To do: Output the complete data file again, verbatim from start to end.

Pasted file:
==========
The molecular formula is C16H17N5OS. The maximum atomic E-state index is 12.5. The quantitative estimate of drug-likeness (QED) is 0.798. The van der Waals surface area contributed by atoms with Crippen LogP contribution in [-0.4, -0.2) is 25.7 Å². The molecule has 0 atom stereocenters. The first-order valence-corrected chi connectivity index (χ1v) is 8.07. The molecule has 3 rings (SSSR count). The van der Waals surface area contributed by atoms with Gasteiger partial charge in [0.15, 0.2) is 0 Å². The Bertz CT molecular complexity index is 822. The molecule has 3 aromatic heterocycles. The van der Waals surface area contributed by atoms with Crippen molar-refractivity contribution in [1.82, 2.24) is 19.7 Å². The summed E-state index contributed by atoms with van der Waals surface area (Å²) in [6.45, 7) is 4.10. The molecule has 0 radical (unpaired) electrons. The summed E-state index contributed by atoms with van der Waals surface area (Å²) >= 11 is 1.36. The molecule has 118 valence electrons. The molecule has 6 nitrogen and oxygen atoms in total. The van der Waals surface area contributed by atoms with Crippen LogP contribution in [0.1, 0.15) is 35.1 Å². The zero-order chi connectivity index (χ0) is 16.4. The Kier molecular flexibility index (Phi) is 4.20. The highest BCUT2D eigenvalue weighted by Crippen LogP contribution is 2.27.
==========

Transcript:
The molecular formula is C16H17N5OS. The maximum atomic E-state index is 12.5. The quantitative estimate of drug-likeness (QED) is 0.798. The van der Waals surface area contributed by atoms with Crippen LogP contribution in [-0.4, -0.2) is 25.7 Å². The molecule has 0 atom stereocenters. The first-order valence-corrected chi connectivity index (χ1v) is 8.07. The molecule has 3 rings (SSSR count). The van der Waals surface area contributed by atoms with Gasteiger partial charge in [0.15, 0.2) is 0 Å². The Bertz CT molecular complexity index is 822. The molecule has 3 aromatic heterocycles. The van der Waals surface area contributed by atoms with Crippen molar-refractivity contribution in [1.82, 2.24) is 19.7 Å². The summed E-state index contributed by atoms with van der Waals surface area (Å²) in [6.45, 7) is 4.10. The molecule has 0 radical (unpaired) electrons. The summed E-state index contributed by atoms with van der Waals surface area (Å²) >= 11 is 1.36. The molecule has 118 valence electrons. The molecule has 6 nitrogen and oxygen atoms in total. The van der Waals surface area contributed by atoms with Crippen LogP contribution in [0.1, 0.15) is 35.1 Å². The zero-order chi connectivity index (χ0) is 16.4. The Kier molecular flexibility index (Phi) is 4.20. The highest BCUT2D eigenvalue weighted by Crippen LogP contribution is 2.27.